Monday, February 07, 2011

In search of solutions for economic growth: but who to ask?

The UK's coalition government consisting of the Conservative Party and the Liberal Democrat Party have been in search of solutions for economic growth. They sought out leaders of industry for their proposed solutions to how growth might be stimulated, such as by cutting various amounts of so-called "red tape". Today, we learn some recommendations on offer by the Institute of Directors here.

Predictably, much of these recommendations for cutting "red tape" are recommendations to cut regulations that support and protect workers, such as national bargaining. It is interesting to discover that "wasteful bureaucracy" in the eyes of some is perhaps better understood as "minimal standards of decent working conditions". It is these such regulations that raise most concerns and not other barriers to growth.

But why ask them alone? Industry bosses do not have a monopoly of knowledge on how to stimulate the economy. It does not then make best sense to limit one's search for solutions to this group alone -- even if you thought they might have the better answers. Here are at least two groups that should be consulted by government as well:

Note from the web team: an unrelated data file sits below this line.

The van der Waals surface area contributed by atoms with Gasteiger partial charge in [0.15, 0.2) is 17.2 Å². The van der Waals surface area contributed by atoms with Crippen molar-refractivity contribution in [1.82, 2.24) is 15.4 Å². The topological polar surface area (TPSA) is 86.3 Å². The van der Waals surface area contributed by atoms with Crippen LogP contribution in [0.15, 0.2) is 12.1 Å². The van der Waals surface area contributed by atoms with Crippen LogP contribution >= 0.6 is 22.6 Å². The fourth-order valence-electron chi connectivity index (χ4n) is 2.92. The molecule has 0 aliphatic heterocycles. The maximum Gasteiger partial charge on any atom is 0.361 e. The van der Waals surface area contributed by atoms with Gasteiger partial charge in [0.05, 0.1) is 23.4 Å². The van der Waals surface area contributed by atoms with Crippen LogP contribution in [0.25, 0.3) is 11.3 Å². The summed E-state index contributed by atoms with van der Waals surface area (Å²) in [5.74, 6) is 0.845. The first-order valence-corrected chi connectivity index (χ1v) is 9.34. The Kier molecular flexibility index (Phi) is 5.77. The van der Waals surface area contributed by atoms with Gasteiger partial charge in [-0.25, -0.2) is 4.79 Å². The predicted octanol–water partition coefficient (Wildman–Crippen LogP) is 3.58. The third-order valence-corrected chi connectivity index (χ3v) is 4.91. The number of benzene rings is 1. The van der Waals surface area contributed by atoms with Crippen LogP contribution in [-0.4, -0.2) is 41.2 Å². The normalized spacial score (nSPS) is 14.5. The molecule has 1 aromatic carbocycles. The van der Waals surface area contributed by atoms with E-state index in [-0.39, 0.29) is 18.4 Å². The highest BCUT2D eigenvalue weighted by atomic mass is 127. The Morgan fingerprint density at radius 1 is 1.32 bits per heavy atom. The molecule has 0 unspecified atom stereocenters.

1. Economists, both professional and academic. Both professional and academic economists have something to contribute, especially the latter because they might have a less vested interest in how plans might pan out. Such persons study the phenomena of markets and economic growth for a living and not simply to create profits for their immediate bosses alone. They might provide further invaluable and more independent advice.

2. Trade unions. Whatever one's political allegiances, trade unions have a part to play in this well. Economic growth is more than about shareholder dividends. It also depends on the greater majority to undertake the activities that will help contribute to economic growth. Trade unions can play an invaluable role in this process and they should not be overlooked.

Of course, it is highly doubtful the government may take up this advice. Nevertheless, our public policy decision-making would be better for it.

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